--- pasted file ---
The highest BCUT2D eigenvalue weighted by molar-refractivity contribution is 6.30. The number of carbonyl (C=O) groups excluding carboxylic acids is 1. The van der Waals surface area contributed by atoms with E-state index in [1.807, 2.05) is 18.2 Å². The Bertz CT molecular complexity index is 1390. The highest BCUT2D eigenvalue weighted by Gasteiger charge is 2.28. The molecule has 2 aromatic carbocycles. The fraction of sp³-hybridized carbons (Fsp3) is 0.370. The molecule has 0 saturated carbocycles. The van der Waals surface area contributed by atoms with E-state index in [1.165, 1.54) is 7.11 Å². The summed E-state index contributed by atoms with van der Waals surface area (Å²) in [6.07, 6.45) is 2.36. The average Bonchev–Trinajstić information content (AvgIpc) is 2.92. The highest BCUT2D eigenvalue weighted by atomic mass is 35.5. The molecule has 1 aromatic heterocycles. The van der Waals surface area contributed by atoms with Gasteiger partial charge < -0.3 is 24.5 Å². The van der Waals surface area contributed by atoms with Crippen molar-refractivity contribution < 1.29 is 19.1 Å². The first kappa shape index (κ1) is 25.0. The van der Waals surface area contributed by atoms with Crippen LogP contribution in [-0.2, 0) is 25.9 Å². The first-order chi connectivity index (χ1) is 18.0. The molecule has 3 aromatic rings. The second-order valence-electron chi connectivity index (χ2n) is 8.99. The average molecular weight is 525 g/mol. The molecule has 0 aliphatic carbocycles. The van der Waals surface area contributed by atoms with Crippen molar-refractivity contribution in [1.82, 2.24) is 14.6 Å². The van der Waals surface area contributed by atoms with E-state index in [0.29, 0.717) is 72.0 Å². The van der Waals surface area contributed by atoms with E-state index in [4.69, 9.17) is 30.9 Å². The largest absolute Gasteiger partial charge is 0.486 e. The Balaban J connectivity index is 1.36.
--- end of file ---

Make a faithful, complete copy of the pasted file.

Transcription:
The highest BCUT2D eigenvalue weighted by molar-refractivity contribution is 6.30. The number of carbonyl (C=O) groups excluding carboxylic acids is 1. The van der Waals surface area contributed by atoms with E-state index in [1.807, 2.05) is 18.2 Å². The Bertz CT molecular complexity index is 1390. The highest BCUT2D eigenvalue weighted by Gasteiger charge is 2.28. The molecule has 2 aromatic carbocycles. The fraction of sp³-hybridized carbons (Fsp3) is 0.370. The molecule has 0 saturated carbocycles. The van der Waals surface area contributed by atoms with E-state index in [1.165, 1.54) is 7.11 Å². The summed E-state index contributed by atoms with van der Waals surface area (Å²) in [6.07, 6.45) is 2.36. The average Bonchev–Trinajstić information content (AvgIpc) is 2.92. The highest BCUT2D eigenvalue weighted by atomic mass is 35.5. The molecule has 1 aromatic heterocycles. The van der Waals surface area contributed by atoms with Gasteiger partial charge < -0.3 is 24.5 Å². The van der Waals surface area contributed by atoms with Crippen molar-refractivity contribution < 1.29 is 19.1 Å². The first kappa shape index (κ1) is 25.0. The van der Waals surface area contributed by atoms with Crippen LogP contribution in [-0.2, 0) is 25.9 Å². The first-order chi connectivity index (χ1) is 18.0. The molecule has 3 aromatic rings. The second-order valence-electron chi connectivity index (χ2n) is 8.99. The average molecular weight is 525 g/mol. The molecule has 0 aliphatic carbocycles. The van der Waals surface area contributed by atoms with Crippen molar-refractivity contribution in [1.82, 2.24) is 14.6 Å². The van der Waals surface area contributed by atoms with E-state index in [0.29, 0.717) is 72.0 Å². The van der Waals surface area contributed by atoms with E-state index in [4.69, 9.17) is 30.9 Å². The largest absolute Gasteiger partial charge is 0.486 e. The Balaban J connectivity index is 1.36.